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Jackman Law Building, J140

78 Queen's Park, University of Toronto, Faculty of Law, Jackman Law Building Atrium

Toronto, Ontario

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Immigration Detention Symposium

On Friday March 15th 2019 the Asper Centre will convene a one-day Immigration Detention Symposium focused on advancing litigation and advocacy strategies to address the challenges within Canada’s immigration detention system. The Symposium will highlight immigration detention practitioners' and civil society’s current advocacy efforts, recommendations and resources for achieving meaningful solutions to the challenges.

Background

In March 2018, the Asper Centre convened a public interest litigation conference, which included a panel that focused on litigation strategies in immigration detention cases. The panelists discussed some of the serious challenges that, in order to effectively address, would require a continued strategic and coordinated advocacy response. In July 2018 the Immigration and Refugee Board (IRB) released an External Audit Detention Review report (External Audit), which confirmed that "...a Charter-compliant standard of robust and meaningful review is not being consistently met in detention review hearings, and that, in some cases, the Charter rights of detained persons were breached by continued ID-ordered detention.”

In response to the IRB’s External Audit, the Asper Centre co-convened a group of experts to draft a response with recommendations to the IRB’s External Audit report. This soon to be released External Audit Response report was principally drafted by Hanna Gros of UTLaw's International Human Rights Program (IHRP), with Asper Centre Clinic and IHRP students' research assistance, and in consultation with the immigration bar, academics, and civil society.

Symposium Objective

The main objective of this Symposium is to bring together the relevant legal, research and advocacy partners who are focused on improving the serious deficiencies in the immigration detention system in Canada. We hope to help highlight some of the important responses and strategies currently being developed and implemented in this area, and that this opportunity for sharing and collaboration will encourage continued strategic litigation collaboration and coordinated advocacy efforts amongst the immigration bar and beyond.

Symposium Panels

I. Immigration Detention External Audit Response Report: Recommendations and Next Steps

This panel will unpack the conclusions and recommendations of the Immigration Detention External Audit Response Report and will facilitate a discussion identifying the areas, arguments and cases for further litigation and advocacy. The panelists include the key authors of the report and members of the bar who made significant contributions to the report.

II. Habeas Corpus Best Practices

While the SCC’s decision in Chhina will provide clarification on the scope of the writ of habeas corpus, this panel will focus on practical strategies for filing habeas corpus claims for immigration detainees. Access and procedure tips, arguments for challenging the lawfulness and reasonableness of a continued deprivation of liberty, arguments in “danger to the public” cases, and how to utilize Section 11 of the Charter will be discussed.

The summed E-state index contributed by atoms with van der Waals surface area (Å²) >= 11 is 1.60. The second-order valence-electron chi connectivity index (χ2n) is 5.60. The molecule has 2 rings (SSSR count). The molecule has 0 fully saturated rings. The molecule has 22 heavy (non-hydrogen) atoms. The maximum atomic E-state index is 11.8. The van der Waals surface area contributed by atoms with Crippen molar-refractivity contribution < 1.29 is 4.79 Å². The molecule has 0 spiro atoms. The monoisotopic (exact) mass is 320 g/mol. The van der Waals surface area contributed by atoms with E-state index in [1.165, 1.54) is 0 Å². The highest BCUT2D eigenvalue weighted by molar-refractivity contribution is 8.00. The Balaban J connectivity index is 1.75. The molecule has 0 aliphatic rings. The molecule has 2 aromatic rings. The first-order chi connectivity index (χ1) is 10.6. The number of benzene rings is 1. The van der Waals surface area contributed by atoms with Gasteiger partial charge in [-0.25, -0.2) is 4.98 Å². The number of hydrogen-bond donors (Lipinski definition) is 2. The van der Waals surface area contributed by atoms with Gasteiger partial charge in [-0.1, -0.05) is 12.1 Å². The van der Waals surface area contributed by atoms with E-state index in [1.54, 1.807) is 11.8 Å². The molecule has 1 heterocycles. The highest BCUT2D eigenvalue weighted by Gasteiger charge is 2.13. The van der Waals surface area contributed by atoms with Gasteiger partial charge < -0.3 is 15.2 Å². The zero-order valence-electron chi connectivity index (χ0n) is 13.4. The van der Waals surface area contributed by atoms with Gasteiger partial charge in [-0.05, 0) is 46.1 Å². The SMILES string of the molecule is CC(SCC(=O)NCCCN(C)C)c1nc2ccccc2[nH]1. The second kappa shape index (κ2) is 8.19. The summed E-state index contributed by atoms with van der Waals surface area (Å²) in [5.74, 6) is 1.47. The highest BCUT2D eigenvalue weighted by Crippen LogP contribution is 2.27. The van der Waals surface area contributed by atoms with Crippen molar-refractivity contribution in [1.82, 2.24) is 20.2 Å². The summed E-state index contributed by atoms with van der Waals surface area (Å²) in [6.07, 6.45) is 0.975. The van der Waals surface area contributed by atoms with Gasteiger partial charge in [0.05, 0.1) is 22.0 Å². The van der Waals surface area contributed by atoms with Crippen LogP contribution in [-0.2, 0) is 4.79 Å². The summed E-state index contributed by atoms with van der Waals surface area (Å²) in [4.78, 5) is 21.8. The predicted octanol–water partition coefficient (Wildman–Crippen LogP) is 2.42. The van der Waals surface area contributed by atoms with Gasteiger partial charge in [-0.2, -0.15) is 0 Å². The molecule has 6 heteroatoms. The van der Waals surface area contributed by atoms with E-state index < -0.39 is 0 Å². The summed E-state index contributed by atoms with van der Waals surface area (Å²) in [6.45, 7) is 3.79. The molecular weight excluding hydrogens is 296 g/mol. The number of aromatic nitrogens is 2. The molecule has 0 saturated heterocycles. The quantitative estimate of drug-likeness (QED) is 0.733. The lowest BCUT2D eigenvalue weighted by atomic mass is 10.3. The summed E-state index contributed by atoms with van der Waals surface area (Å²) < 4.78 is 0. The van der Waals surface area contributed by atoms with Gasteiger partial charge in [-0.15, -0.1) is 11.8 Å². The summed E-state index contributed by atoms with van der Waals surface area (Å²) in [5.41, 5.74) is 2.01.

III. CARL Toolkit and a Compendium of Relevant Case-Law for Immigration Detention Practitioners

The Canadian Association of Refugee Lawyers (CARL) has developed an Immigration Detention Toolkit, which it will be launching shortly. This toolkit will help familiarize counsel with the main findings of the IRB's External Audit and provide tips, steps and suggestions on how counsel can ensure the fairest process possible for our clients. The Toolkit advises how to, among other things:(a) to prepare for a detention review, (b) develop and present alternatives to detention, (c) present and test oral or other kinds of evidence, (d) respond to multiple detention reviews; (e) follow up post-hearing. As well, the Toolkit provides tips on how to work with detainees with mental health issues, addictions and other vulnerabilities.

The IRB’s External Audit confirmed that in many of the Immigration Division’s hearings and decisions, “…there were notable discrepancies between the expectations articulated by the courts and the practice of the Immigration Division.” Three Asper Centre Clinic students who provided research for the drafting of the External Audit Response Report have created a Compendium/Summary of the relevant case law in which the courts articulate what a legally sound and fair immigration hearing should look like. This Compendium of cases, which will serve to complement the CARL toolkit, will also be presented at this panel.

Symposium SCHEDULE with complete list of panel members to be added shortly.


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Jackman Law Building, J140

78 Queen's Park, University of Toronto, Faculty of Law, Jackman Law Building Atrium

Toronto, Ontario

Canada

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